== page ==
2013 heralds change but not catastrophe

As we near the close of the year, there is much hand-wringing over the prospects for the British PR industry in 2013.

Danny Rogers: 'The PR Industry feels battle-hardened and grimly determined to grow despite forbidding headwinds.'
Danny Rogers: 'The PR Industry feels battle-hardened and grimly determined to grow despite forbidding headwinds.'

Despite a depressed economy, the comms business at least enjoyed a major boost in 2012 from the London Olympic and Paralympic Games, and the Royal Jubilee in the spring.

Unfortunately 2013 has no sporting or cultural events on this scale. No major election campaigns are planned. This, against a backdrop of flat economic forecasts and continuing eurozone problems, suggests a difficult year ahead.

So when, earlier this month, the UK's biggest PR group Huntsworth revealed flat revenues for the third quarter - with the Citigate and Grayling brands continuing to struggle - rumours quickly spread of a post-Olympics slump.

The good news is that there are many encouraging signs to offset such pessimism. Kingston Smith W1's latest report The Financial Performance of Marketing Services Companies 2012, released this week, remains upbeat about the prospects for the PR industry.

It shows gradually increasing PR revenues and agency profitability for the previous financial year. Partner Esther Carder predicts another year of steady growth.

Having survived four years of on-and-off recession, the PR industry feels battle-hardened and grimly determined to grow despite forbidding headwinds. Indeed PRWeek's league table figures suggest PR spend has avoided going into reverse since 2008. The toughest year - 2009 - was close to flat. But since then we have seen eight or nine per cent annualised spending growth.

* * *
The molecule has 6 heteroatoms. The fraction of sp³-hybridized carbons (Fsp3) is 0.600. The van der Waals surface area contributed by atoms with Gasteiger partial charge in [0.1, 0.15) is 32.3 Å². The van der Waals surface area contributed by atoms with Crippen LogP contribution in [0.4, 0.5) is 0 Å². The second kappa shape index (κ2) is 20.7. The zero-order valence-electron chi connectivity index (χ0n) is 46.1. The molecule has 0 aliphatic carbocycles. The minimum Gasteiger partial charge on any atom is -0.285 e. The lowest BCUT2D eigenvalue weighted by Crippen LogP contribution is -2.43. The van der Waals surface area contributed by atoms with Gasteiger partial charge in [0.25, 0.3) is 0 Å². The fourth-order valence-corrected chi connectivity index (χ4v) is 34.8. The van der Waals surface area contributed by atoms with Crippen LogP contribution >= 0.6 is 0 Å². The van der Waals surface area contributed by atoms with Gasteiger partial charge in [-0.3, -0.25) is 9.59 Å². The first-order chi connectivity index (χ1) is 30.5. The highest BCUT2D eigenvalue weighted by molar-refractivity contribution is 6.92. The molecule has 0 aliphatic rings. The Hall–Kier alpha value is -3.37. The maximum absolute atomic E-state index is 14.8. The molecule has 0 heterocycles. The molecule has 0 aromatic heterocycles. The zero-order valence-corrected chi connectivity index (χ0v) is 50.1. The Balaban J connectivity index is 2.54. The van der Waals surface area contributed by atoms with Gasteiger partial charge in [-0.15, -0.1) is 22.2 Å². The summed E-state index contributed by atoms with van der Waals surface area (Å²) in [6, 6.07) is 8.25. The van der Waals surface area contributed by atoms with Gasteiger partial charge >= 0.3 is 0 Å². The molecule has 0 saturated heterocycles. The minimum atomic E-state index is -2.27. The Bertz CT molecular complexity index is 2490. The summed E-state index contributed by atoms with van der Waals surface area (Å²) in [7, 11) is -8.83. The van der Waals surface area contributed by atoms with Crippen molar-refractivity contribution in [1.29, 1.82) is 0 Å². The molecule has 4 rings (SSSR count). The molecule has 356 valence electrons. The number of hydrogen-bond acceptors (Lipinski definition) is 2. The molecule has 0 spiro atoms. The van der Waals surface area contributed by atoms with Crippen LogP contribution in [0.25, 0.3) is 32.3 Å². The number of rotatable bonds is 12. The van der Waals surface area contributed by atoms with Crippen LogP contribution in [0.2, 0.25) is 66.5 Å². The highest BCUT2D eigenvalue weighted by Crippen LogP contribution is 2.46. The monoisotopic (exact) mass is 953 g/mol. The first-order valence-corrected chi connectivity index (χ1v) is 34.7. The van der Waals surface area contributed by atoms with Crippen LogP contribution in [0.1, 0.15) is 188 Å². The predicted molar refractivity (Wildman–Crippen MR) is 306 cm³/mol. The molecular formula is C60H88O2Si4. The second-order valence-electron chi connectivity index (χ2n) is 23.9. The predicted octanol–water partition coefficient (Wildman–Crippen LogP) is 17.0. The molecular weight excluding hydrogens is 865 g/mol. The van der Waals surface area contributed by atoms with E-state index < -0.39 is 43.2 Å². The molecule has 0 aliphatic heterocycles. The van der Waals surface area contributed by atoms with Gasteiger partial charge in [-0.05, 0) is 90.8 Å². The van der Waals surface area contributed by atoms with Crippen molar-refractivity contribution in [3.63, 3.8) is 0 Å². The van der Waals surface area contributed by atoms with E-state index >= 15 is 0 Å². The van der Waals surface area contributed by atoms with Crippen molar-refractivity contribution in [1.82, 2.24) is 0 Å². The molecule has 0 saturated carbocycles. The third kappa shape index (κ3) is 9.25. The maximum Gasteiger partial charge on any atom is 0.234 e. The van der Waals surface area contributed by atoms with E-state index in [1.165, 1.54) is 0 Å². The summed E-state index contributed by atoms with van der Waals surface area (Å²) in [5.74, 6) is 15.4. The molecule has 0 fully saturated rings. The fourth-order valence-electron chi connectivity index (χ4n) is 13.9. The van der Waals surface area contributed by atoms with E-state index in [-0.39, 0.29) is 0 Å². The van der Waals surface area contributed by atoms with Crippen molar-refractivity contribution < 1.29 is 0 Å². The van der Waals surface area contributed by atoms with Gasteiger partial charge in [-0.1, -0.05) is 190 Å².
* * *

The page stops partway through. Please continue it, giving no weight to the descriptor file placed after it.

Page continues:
This is being driven by two trends: the recognition by big firms that reputation is their biggest asset and needs to be nurtured; and the shift towards peer-to-peer, conversational marketing campaigns, which have grabbed share from advertising budgets.

These megatrends will continue in the post-Leveson world of 2013.

But another factor will change the shape of the industry next year. As large organisations have gradually realised the power of PR, they have bolstered their own comms teams. This is creating a shifting dynamic between clients and agencies.

So while spend will hold up overall, it will move into different areas. PR consultancies should plan for less outsourced external relations work, and more strategic 'sounding board' advice. Clients will also be looking for truly breakthrough ideas on creative content and customer engagement.

From this standpoint 2013 doesn't look like Armageddon. Instead it should be further progress in the post-recession battle, where brands and agencies continue to reinvent themselves at pace.


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